It was a dramatic historical moment. A community of devoutly religious Christians traveled across the ocean to a relatively unknown land, radically different from the society they left behind. For these travelers, who called themselves Pilgrims, the journey took on spiritual as well as physical significance. When they arrived on the new continent, it was not simply the vast forests or lack of densely populated areas and developed commercial markets that made it a land of opportunity and rebirth. The New World represented a fresh slate, an ocean away from the sins and corruption of the Old World and a chance to start anew, to build a society from the ground up on firmly pious principles.
Native Americans’ contact with these newcomers was a startling encounter across a vast cultural and spiritual divide. Not only did European settlement encroach upon their lands, but it brought devastating plagues of diseases never before encountered on the North American continent, which soon decimated Indian populations.
Both the English and the Indians survived the setbacks and the ravages of disease and death; different members of both groups approached one another with a range of reactions, from trust and generosity to hostility and suspicion. In their first half century on the new continent, the English settlers learned from, interacted with, and battled against the Indian nations of New England. They also developed the institutions for which they would be forever remembered: the town meeting, the Congregational church, the hard-scrabble farming life of New Englanders, and the Protestant work ethic, which influenced the character and composition of subsequent American societies.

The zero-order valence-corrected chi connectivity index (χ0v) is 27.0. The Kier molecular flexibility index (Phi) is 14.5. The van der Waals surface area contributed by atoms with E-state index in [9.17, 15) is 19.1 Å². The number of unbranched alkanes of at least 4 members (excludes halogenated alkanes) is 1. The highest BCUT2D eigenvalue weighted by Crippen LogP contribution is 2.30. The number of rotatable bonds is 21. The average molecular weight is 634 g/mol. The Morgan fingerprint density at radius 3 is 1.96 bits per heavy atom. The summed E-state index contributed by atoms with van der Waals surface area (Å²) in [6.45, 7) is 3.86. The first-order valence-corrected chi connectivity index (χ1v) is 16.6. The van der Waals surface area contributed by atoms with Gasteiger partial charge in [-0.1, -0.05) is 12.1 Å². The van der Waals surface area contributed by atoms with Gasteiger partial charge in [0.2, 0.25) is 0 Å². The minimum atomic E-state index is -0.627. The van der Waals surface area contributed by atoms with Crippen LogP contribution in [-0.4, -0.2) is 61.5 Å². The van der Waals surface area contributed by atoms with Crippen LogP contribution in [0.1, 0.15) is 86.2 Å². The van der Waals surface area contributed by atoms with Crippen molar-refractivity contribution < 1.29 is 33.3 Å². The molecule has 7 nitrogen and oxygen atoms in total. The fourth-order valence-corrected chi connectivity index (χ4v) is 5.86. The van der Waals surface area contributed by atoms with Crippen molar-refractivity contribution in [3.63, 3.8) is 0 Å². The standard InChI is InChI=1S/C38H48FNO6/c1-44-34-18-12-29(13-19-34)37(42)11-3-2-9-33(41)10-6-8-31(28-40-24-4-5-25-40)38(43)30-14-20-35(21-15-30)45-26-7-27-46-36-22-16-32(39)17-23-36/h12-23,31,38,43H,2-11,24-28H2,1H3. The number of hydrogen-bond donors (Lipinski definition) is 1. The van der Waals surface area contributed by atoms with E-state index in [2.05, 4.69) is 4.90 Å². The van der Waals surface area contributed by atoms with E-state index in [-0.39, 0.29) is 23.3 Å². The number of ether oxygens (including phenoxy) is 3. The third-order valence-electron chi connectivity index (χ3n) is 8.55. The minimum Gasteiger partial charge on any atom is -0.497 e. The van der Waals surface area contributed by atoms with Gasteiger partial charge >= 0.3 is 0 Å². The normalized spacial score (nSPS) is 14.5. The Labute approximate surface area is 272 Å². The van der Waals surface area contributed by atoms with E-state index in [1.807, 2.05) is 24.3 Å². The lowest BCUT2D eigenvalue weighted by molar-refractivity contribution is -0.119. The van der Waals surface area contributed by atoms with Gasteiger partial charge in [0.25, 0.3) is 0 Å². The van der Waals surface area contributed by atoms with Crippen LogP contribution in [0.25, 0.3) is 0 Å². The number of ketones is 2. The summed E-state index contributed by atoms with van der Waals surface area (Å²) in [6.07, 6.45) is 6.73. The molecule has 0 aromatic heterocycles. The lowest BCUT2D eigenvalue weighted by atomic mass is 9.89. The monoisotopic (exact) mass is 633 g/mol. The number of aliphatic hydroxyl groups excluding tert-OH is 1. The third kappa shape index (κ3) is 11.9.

One group was called the Separatists because they demanded a complete separation from the Church of England. They wanted to worship in a very simple manner without all of the ritual and symbols which were used in the Anglican Church. In their study of the Bible they had decided the original church in New Testament times had been a simple church and they wished to follow that example in their own worship. They believed there were so many changes needed to be made in the Anglican Church that it could not be accomplished to their satisfaction. Therefore, the only possibility for them was to “separate” completely from the state church.
Their pastor, Richard Clyfton, had guided this religious community into a form of democratic self-government. Various points of view were tolerated, but the will of the majority ruled in decision-making. The members of this group believed in equal rights and equal duties for members of its congregation. Our modern concepts of a democratic system of government began with Pastor Richard Clyfton. It was their Pastor John Robinson who first coined the word “independent” in the matter of self-government.
The Pilgrims were warm, generous and thoughtful in their dealings with their fellow citizens and with the Indians they met in America.
Their manner of dress was typical of the ordinary fashions in England at that time. We know from Wills and Inventories of that early period that some of the leading men wore brightly colored clothing. Some even wore breeches of red, green or violet. This is a far cry from the dark, somber clothing of the Puritans which we see pictured every Thanksgiving. The Pilgrims were a good-natured, fun-loving people who loved life and insisted on the freedom of choice.
It was the Pilgrims who established Plymouth Colony. It was the Pilgrims who celebrated that first Thanksgiving with the Indians. It was the Pilgrims who brought our American principles of democratic government into being – not the Puritans.